The police department additionally should gain public acceptance of the new weapons and should implement a community outreach program to inform the people of their community. The community members should be informed of the tasers capability and its effective goal as an alternative of deadly force, the benefit of its cost, and the goal to reduce officer and suspect injury. All police officers should have some emergency medical training to be a first responder in case a suspect has medical problems after being struck by the taser, and in the removal of the darts form sensitive areas. A medically trained officer could provide any medical attention such a CPR, monitoring the suspect while in custody, and assist in transporting the victim to the nearest hospital or clinic.
In conclusion, although the taser has been developed as a defense weapon many police officers have made it their primary weapon of choice and use it inappropriately. The misuse of the weapon has the public and the media concerned about whether or not the attitude of today's police officers are serving and protecting the public properly. or are officers using this new defensive weapon to punish people who break the law and who are non-violent just to show them use is in charge.
This type of behavior from police officers are causing a lot of concern not only from the communities they serve, but also from the manufacturers that have developed and supply these less-than-lethal weapons to law enforcement agencies. The International Association of Chiefs of Police and the Police Executive Research Forum have produce guidelines for the law enforcement agencies to follow when a police department decides to add the tasers to their non lethal weapon storehouse.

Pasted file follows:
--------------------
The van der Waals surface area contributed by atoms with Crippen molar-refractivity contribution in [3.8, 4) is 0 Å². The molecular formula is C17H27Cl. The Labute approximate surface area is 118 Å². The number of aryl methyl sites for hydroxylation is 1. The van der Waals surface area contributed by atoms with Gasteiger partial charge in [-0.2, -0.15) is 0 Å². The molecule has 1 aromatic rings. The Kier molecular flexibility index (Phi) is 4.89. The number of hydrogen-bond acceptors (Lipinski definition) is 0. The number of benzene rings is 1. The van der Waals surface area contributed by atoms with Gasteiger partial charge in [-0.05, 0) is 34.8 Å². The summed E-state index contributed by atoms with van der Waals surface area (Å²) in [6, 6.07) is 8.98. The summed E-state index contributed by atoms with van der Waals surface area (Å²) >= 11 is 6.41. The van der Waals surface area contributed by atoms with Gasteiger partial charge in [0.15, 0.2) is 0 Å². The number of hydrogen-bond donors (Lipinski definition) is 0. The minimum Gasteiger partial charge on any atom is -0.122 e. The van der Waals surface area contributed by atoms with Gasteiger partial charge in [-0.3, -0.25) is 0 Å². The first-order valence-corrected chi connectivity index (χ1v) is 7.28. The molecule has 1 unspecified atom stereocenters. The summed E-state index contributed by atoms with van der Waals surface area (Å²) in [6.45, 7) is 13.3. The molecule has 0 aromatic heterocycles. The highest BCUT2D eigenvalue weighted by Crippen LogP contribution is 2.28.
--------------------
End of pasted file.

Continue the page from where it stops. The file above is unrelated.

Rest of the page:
Adams, K., & Jennison, V.'(2007). What we do not know about police use of Tasers(TM).'Policing,'30(3),'447-465.
Amnesty International, (2004a). Concerns about Taser users. Amnesty International Continuing Concerns about Taser Use. http:www.amnestyusa.org/print.php.
Amnesty International, (2004b). Excessive and lethal force. Deaths and Ill-treatment Involving Police use of Tasers. http:www.amnestyusa.org/print.php.
Anonymous, (2009,'October').'Use of Force: Are cameras on Tasers on the horizon? Law Enforcement
Delong, G., & Thompson, L. (2009). The application and use of tasers by a Midwestern police agency.
International Journal of Police Science & Management, 11 (4), 414-428.
Farrell, B. M. (2009,'December'30). Federal court in California limits police use of Tasers: The appeals court ruling could raise the bar for when the electric stun-guns can be deployed. Local police departments said the ruling puts officers' lives in danger. The Christian Science Monitor. ProQuest document ID: 1930343011,
Griffin, D., & Fitzpatrick, D. (2008, July 22). Man Dies after Cop Hits Him with Taser 9 Times.
Lee,'B.,'Vittinghoff,'E.,'Whiteman,'D.,'Park,'M.,'Lau,'L.,'&'Tseng,'Z. (2009). Relation of Taser (Electrical Stun Gun) deployment to increase in in-custody sudden deaths.'The American Journal of Cardiology,'103(6),'877-880.
MacDonald, J., Kaminski, R., & Smith, M. (2009). The effect of non-lethal weapons on injuries in police use-of-force events. American Journal of Public Health, 99 (22), 2268-2274
Patton, A. V. (2009,'September). Merced police used Taser on unarmed, legless man in a wheelchair.'McClatchy - Tribune Business New. Pg. 1-7
Rose, V., (2007, January). Taser use guidelines, liability (law): Police department weapons
liability, legal, police. OLR Research Report. Retrieved on 18, April 2010.
Rubin, J & Winton, R. (2009, December 30). Federal court restricts police taser use; the ruling--- allowing a man to sue officer for his injuries'may spur agencies to rewrite use- of- force policies. Los Angeles Times. Pg. A. 3